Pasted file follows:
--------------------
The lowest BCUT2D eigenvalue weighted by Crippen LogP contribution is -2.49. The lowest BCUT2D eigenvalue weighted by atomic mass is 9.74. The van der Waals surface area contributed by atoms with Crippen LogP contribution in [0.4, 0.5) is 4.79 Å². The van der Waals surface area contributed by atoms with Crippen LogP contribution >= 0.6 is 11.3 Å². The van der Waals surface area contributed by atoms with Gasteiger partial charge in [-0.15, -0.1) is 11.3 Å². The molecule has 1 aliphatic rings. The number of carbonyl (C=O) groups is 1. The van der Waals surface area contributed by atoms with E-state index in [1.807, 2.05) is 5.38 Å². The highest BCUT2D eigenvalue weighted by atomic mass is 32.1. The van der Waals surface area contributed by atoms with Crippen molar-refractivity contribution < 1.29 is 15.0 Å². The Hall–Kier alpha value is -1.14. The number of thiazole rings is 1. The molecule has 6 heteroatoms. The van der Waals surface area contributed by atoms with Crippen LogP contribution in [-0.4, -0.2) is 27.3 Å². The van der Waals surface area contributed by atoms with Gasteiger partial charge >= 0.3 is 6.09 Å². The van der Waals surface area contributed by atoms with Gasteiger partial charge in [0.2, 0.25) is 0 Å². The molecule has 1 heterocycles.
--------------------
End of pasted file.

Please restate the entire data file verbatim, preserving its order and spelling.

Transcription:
The lowest BCUT2D eigenvalue weighted by Crippen LogP contribution is -2.49. The lowest BCUT2D eigenvalue weighted by atomic mass is 9.74. The van der Waals surface area contributed by atoms with Crippen LogP contribution in [0.4, 0.5) is 4.79 Å². The van der Waals surface area contributed by atoms with Crippen LogP contribution >= 0.6 is 11.3 Å². The van der Waals surface area contributed by atoms with Gasteiger partial charge in [-0.15, -0.1) is 11.3 Å². The molecule has 1 aliphatic rings. The number of carbonyl (C=O) groups is 1. The van der Waals surface area contributed by atoms with E-state index in [1.807, 2.05) is 5.38 Å². The highest BCUT2D eigenvalue weighted by atomic mass is 32.1. The van der Waals surface area contributed by atoms with Crippen molar-refractivity contribution < 1.29 is 15.0 Å². The Hall–Kier alpha value is -1.14. The number of thiazole rings is 1. The molecule has 6 heteroatoms. The van der Waals surface area contributed by atoms with Crippen LogP contribution in [-0.4, -0.2) is 27.3 Å². The van der Waals surface area contributed by atoms with Gasteiger partial charge >= 0.3 is 6.09 Å². The van der Waals surface area contributed by atoms with Gasteiger partial charge in [0.2, 0.25) is 0 Å². The molecule has 1 heterocycles.